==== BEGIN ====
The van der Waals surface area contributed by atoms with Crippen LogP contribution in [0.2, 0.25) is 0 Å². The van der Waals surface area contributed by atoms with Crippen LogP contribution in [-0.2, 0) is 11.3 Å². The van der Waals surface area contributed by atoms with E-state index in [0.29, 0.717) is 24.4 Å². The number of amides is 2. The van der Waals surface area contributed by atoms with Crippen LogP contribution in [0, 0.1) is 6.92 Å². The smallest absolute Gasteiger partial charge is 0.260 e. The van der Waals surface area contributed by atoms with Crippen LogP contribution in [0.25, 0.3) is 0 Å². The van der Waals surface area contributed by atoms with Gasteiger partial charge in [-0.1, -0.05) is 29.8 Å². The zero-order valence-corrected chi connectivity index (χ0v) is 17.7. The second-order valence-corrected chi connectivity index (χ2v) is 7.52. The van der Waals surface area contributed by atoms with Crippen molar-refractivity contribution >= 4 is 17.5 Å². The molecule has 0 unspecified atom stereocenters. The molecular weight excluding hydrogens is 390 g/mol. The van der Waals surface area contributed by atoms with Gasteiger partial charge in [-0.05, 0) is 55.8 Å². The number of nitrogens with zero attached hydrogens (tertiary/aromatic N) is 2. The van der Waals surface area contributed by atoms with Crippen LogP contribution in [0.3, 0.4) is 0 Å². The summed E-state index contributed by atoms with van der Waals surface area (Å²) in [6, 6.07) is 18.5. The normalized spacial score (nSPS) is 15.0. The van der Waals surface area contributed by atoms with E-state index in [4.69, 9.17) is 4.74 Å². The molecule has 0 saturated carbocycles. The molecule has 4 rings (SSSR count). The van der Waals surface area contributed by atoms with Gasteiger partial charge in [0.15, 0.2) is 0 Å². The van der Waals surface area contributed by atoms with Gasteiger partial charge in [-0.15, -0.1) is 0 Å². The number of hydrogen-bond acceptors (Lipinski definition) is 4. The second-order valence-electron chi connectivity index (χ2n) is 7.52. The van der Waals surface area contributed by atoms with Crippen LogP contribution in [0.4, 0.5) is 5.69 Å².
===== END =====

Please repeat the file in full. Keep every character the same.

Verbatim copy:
The van der Waals surface area contributed by atoms with Crippen LogP contribution in [0.2, 0.25) is 0 Å². The van der Waals surface area contributed by atoms with Crippen LogP contribution in [-0.2, 0) is 11.3 Å². The van der Waals surface area contributed by atoms with E-state index in [0.29, 0.717) is 24.4 Å². The number of amides is 2. The van der Waals surface area contributed by atoms with Crippen LogP contribution in [0, 0.1) is 6.92 Å². The smallest absolute Gasteiger partial charge is 0.260 e. The van der Waals surface area contributed by atoms with Crippen LogP contribution in [0.25, 0.3) is 0 Å². The van der Waals surface area contributed by atoms with Gasteiger partial charge in [-0.1, -0.05) is 29.8 Å². The zero-order valence-corrected chi connectivity index (χ0v) is 17.7. The second-order valence-corrected chi connectivity index (χ2v) is 7.52. The van der Waals surface area contributed by atoms with Crippen molar-refractivity contribution >= 4 is 17.5 Å². The molecule has 0 unspecified atom stereocenters. The molecular weight excluding hydrogens is 390 g/mol. The van der Waals surface area contributed by atoms with Gasteiger partial charge in [-0.05, 0) is 55.8 Å². The number of nitrogens with zero attached hydrogens (tertiary/aromatic N) is 2. The van der Waals surface area contributed by atoms with Crippen LogP contribution in [0.3, 0.4) is 0 Å². The summed E-state index contributed by atoms with van der Waals surface area (Å²) in [6, 6.07) is 18.5. The normalized spacial score (nSPS) is 15.0. The van der Waals surface area contributed by atoms with E-state index in [4.69, 9.17) is 4.74 Å². The molecule has 0 saturated carbocycles. The molecule has 4 rings (SSSR count). The van der Waals surface area contributed by atoms with Gasteiger partial charge in [0.15, 0.2) is 0 Å². The van der Waals surface area contributed by atoms with Gasteiger partial charge in [-0.15, -0.1) is 0 Å². The number of hydrogen-bond acceptors (Lipinski definition) is 4. The second-order valence-electron chi connectivity index (χ2n) is 7.52. The van der Waals surface area contributed by atoms with Crippen LogP contribution in [0.4, 0.5) is 5.69 Å².